I say “recovery” as if I've “recovered”. But I don't know that recovery is quite the right word. It’s too neat for something so messy. What I mean by “recovery” is really the process that began when I stopped waiting to recover. When I realised it's possible to transform trauma, rather than waiting for it to leave.
Waiting for an imagined future is no more healthy than mourning an imagined past. I had to work in the present, from the inside out. I had to stop the cycle of frantically grabbing for branches that couldn't support my weight. I learned to sit still and listen.
That's not as zen as it sounds, by the way. The process isn't zen and neither is the desired outcome. When you sit still, everything that's been troubling you is still there. Pain starts peeking from behind the curtains, an anger problem or two stuffed in the bedside table. But the fact you've turned around to face it means you've already won.
Just like today, when I got frustrated while I was writing this article, and threw my notebook across the room and cried. That was me winning. I promise. How awesome, to be crying for a normal reason, like stress and frustration. How great to know exactly what the problem is, and live it fully but not in fear that it will take over.
I find it hard to use the language of 'transformation' to describe the way I am learning to live with depression, anxiety, mania, psychosis... or the way I am learning not to have to live with them. My moment of transformation was when realised I was me all along. Does that make sense?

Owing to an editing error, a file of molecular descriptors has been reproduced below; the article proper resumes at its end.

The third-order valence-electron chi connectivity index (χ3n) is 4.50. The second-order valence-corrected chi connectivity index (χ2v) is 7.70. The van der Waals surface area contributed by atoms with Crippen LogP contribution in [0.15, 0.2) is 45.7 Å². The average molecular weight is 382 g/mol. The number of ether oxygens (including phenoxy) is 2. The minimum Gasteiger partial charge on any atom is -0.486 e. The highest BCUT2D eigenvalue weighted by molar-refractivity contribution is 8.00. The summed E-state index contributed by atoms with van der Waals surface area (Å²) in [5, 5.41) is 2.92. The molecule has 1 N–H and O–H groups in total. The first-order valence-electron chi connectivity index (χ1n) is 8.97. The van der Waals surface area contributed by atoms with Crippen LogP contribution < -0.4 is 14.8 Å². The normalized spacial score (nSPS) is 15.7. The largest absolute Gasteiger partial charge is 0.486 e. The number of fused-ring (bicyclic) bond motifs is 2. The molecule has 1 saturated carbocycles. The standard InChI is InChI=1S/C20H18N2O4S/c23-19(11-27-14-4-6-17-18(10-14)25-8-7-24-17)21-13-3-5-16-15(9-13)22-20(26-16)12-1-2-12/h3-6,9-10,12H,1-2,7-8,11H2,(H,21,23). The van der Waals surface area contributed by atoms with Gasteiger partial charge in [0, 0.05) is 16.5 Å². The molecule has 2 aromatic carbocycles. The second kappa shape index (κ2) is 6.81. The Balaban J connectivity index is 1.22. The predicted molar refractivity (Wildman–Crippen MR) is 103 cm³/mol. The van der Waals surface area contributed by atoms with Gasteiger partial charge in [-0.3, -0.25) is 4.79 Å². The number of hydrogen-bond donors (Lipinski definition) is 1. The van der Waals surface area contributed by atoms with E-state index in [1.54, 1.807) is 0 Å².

There have been a lot of 'realisations' in this article. Almost all of them can be traced back to the whispered words of someone who loves me, or a conversation I've had in a white-walled NHS building.
Humans cause the biggest transformations within each other, and within society. My recovery has been built, block-by-block, upon the support of people who love me, sometimes at the expense of their own health.
It was a person who held my hand in A&E as my life fell apart. It was a person who woke me up, made me packed lunches and escorted me to work, who gave me mouth to mouth until they couldn't breathe anymore. It is a person who has given birth to me so many times.
Their role in my transformation is still too big for me to comprehend.
But there is a unique sort of hope in the kindness of a stranger. Somehow, despite my catatonic state, despite barely recognising the people I loved, I remember feeling that a society with a system that cares the way the NHS does, is somewhere I could learn to live.
That's not to say my experience with the NHS was plain sailing. Most of the time it felt like we were on a ship in a storm, pulling ropes and seeing what would happen, sliding across the deck on our arses. But there was a ship, and there was a crew, and we were trying.
In moments where I felt I couldn't live in a world as utterly fucked up as ours is, it was the humanity that I found in the kindness of strangers that was able to penetrate that fog that everybody else had become a part of, and keep that glimmer of self-awareness alive, that slowly became my identity again.
Suddenly my previous activism against this Government's brutal agenda of cuts to services like the ones that delivered these strangers to me made even more sense. Since December 2012, when I was diagnosed in hospital, to now, the NHS has been a constant and unconditional support and somewhere between the system, the strangers and the loves of my life, I started ticking again. And now I have the tools to rescueI h myself. I hope I’m someone’s stranger one day.